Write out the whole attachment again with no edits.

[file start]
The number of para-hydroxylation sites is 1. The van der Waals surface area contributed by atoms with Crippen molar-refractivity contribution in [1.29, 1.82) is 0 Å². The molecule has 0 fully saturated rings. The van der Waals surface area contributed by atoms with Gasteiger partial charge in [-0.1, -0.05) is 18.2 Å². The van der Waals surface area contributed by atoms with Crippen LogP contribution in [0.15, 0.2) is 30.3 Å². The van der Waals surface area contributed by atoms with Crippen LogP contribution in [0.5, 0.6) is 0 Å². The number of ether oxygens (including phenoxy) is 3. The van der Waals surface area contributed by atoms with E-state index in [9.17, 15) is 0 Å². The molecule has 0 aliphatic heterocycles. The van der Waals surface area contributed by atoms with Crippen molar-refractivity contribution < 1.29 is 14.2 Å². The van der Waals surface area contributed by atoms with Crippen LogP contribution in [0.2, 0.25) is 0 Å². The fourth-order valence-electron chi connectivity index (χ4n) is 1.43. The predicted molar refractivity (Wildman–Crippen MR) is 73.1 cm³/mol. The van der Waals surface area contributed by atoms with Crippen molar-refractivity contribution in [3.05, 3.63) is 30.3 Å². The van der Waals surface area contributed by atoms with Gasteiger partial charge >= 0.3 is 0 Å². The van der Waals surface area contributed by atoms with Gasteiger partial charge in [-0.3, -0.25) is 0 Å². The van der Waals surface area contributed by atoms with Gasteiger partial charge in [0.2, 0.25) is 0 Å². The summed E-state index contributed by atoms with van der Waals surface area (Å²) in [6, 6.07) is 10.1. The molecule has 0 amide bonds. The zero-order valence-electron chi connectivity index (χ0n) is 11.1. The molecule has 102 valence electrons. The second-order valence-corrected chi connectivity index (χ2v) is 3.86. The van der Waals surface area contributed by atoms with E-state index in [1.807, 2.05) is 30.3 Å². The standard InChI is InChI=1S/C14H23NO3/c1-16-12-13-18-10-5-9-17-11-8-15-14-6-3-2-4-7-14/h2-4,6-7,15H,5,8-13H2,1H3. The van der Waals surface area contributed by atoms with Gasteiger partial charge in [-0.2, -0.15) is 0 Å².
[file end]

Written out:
The number of para-hydroxylation sites is 1. The van der Waals surface area contributed by atoms with Crippen molar-refractivity contribution in [1.29, 1.82) is 0 Å². The molecule has 0 fully saturated rings. The van der Waals surface area contributed by atoms with Gasteiger partial charge in [-0.1, -0.05) is 18.2 Å². The van der Waals surface area contributed by atoms with Crippen LogP contribution in [0.15, 0.2) is 30.3 Å². The van der Waals surface area contributed by atoms with Crippen LogP contribution in [0.5, 0.6) is 0 Å². The number of ether oxygens (including phenoxy) is 3. The van der Waals surface area contributed by atoms with E-state index in [9.17, 15) is 0 Å². The molecule has 0 aliphatic heterocycles. The van der Waals surface area contributed by atoms with Crippen molar-refractivity contribution < 1.29 is 14.2 Å². The van der Waals surface area contributed by atoms with Crippen LogP contribution in [0.2, 0.25) is 0 Å². The fourth-order valence-electron chi connectivity index (χ4n) is 1.43. The predicted molar refractivity (Wildman–Crippen MR) is 73.1 cm³/mol. The van der Waals surface area contributed by atoms with Crippen molar-refractivity contribution in [3.05, 3.63) is 30.3 Å². The van der Waals surface area contributed by atoms with Gasteiger partial charge >= 0.3 is 0 Å². The van der Waals surface area contributed by atoms with Gasteiger partial charge in [-0.3, -0.25) is 0 Å². The van der Waals surface area contributed by atoms with Gasteiger partial charge in [0.2, 0.25) is 0 Å². The summed E-state index contributed by atoms with van der Waals surface area (Å²) in [6, 6.07) is 10.1. The molecule has 0 amide bonds. The zero-order valence-electron chi connectivity index (χ0n) is 11.1. The molecule has 102 valence electrons. The second-order valence-corrected chi connectivity index (χ2v) is 3.86. The van der Waals surface area contributed by atoms with E-state index in [1.807, 2.05) is 30.3 Å². The standard InChI is InChI=1S/C14H23NO3/c1-16-12-13-18-10-5-9-17-11-8-15-14-6-3-2-4-7-14/h2-4,6-7,15H,5,8-13H2,1H3. The van der Waals surface area contributed by atoms with Gasteiger partial charge in [-0.2, -0.15) is 0 Å².